Though Sculpture in the Field is the most high-profile exhibit at the Arvada Center right now -- if only because it's visible from Wadsworth -- it's just one of a series of four shows there this summer that employs the umbrella title of "Unbound." This time around, I'll discuss one of those other exhibits, Unbound: Five Installations.
The first is "Forming Light Installation," by Sophia Dixon Dillo. The piece is virtually invisible, as Dillo's material is transparent nylon filament with a slight blue tint that can only be perceived when viewers are within the piece, not just looking in from the entrance to the space. Using conveyor-belt hooks attached to the wall, Dillo and her crew stretched miles (literally) of the filament into an arrangement of parallel lines. As you walk through, the lines of filament create canted diagonal "walls" that lead the viewer to the back of the piece. It's really ethereal.This otherworldly quality contrasts with the conceptual references to domesticity in Rian Kerrane's "Knitting Wallpaper." When you consider how much work it took to mount this piece, your head will spin. On the walls, Kerrane has applied metallic rickrack in a simple classical pattern. In front of the walls, hanging from the ceiling and thus creating barriers that envelop an open space in the center, are hundreds if not thousands of strings of obsolete analog recording tape. It's as though it's raining tape.
Attached to some of the strings of tapes are various found objects including hair dryers, mixers and other handheld appliances, as well as knitting needles. The small appliances start and stop, creating distinctive sounds as the viewers' movements and presence trip invisible activators that turn them on. In addition to this interactive sound, there's also a soundtrack of clicking knitting needles that runs constantly in the background. The whole thing is very captivating, and both the domestic theme of knitting and the presence of home appliances add some subtle feminist content.In the adjacent atrium gallery is "Entropic Order," by Laleh Mehran, a piece that is extremely complex yet has a simple appearance. On the floor in the center of the space, Mehran has placed a large, low metal box that is open on top. It's filled to the brim with black sand that's been raked so the surface is flat, making it look something like a rug.
Mounted high above, near the ceiling, is a steel armature with a plumb-bob-shaped weight that's been suspended by a cord so that the very bottom of it hangs just slightly below the surface of the sand, making a mark. Using a computer controller and responding to the presence of viewers, the weight is dragged through the sand to create vaguely geometric patterns. It takes a week for the entire surface of the sandbox to be completely covered with the sgraffito designs, at which point it is re-raked flat and the whole process starts over. It's hypnotic to watch, and you can't miss the way it apes a Persian rug as it nears completion of a cycle. (It turns out that Mehran is originally from Iran.)Beyond are the paired galleries in the back. In the first of these spaces is "Enrapture: My Microscopic Life-cycle," by Nicole Banowetz. The room is filled with gigantic abstract sculptural elements whose forms have been inspired by microscopic life. The shapes aren't meant to refer directly to actual organisms, however, but to Banowetz's interpretation of them. These elements have been fabricated using a thin vinyl fabric, the kind of material used to make beach balls or pool toys. They are mostly white, though in some places there are "windows" in clear acrylic sheeting.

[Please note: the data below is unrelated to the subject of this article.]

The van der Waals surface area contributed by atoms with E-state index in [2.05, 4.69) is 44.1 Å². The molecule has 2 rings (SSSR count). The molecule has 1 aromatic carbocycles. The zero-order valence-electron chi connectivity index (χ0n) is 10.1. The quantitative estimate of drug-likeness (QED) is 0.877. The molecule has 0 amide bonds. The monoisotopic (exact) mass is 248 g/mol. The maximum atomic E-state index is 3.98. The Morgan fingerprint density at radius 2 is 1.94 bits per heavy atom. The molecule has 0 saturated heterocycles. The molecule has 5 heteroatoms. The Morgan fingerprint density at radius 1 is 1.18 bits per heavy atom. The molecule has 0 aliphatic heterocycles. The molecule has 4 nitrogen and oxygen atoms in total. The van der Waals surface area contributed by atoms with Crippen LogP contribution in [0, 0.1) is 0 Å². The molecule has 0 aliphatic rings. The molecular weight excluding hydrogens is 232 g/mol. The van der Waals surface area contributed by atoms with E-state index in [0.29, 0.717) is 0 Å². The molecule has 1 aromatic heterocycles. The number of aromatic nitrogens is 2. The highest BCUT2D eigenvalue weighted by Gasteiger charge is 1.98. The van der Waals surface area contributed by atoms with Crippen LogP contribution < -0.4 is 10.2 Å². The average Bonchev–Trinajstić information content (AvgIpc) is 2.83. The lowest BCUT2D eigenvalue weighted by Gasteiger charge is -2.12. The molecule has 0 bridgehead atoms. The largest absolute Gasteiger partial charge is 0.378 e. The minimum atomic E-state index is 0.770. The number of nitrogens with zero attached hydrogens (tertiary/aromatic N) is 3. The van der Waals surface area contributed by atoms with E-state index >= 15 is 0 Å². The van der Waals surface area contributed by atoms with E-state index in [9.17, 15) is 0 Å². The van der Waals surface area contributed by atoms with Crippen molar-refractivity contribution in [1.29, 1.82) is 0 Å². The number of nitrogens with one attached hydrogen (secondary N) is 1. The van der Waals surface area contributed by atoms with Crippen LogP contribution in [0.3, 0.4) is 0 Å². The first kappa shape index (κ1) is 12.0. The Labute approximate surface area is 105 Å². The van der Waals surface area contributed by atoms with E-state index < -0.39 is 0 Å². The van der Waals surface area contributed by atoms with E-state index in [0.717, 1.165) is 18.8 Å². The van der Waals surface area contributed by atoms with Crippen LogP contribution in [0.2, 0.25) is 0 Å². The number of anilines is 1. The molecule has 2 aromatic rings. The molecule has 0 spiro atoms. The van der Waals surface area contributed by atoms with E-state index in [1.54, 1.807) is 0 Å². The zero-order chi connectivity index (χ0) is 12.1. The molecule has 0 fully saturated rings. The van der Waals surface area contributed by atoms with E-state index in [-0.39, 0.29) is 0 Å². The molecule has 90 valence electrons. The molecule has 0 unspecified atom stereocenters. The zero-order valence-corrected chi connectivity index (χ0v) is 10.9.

Probably the most remarkable feature of "Enrapture" is the fact that these pieces are inflated, just like beach balls, with the captured air inside them being used to hold them up and in their specific places. Those entering are immediately surrounded by the whooshing and buzzing sound of the air compressors that are necessary to pull the whole thing off. The subtle palette of the white and clear against the neutral-colored walls is an elegant touch, even if there's a certain kind of goofiness to the shapes Banowetz conjures up. I loved it.
The entire thing seems to float over a pseudo-reflecting pool made from sheets of mirror-finish Mylar, with the pool's rocky shore made out of that same spray insulation foam painted a dark, muddy color. Caron has supplemented this with three wall-hung sculptures that look like portholes through which imaginary natural environments are visible.
Unbound: Five Installations closes in just a few weeks, as do the other two shows inside: Unbound: Digital Creations, which includes imaginative pieces using gaming and animation technologies by Chris Coleman and Michael Salter, Milton Croissant III, Bryan Leister and Alex McLeod; and Unbound: Altered Environments, featuring photos and videos by Christina Battle, Justin Beard, Christine Buchsbaum, Sonja Hinrichsen, Patrick Loehr and Loretta Young-Gautier. Unbound: Sculpture in the Field, meanwhile, will stay up until this time next year.
Denver has held two biennials, and the third is set for next summer. Maybe the organizers should call up Parson and Bueb and ask them how to do it, because this four-part summer feature in Arvada blows away anything from last year's biennial.
Unbound: Five Installations, Digital Creations and Altered Environments, through August 31 at the Arvada Center, 6901 Wadsworth Boulevard, 303-898-7200, arvadacenter.org.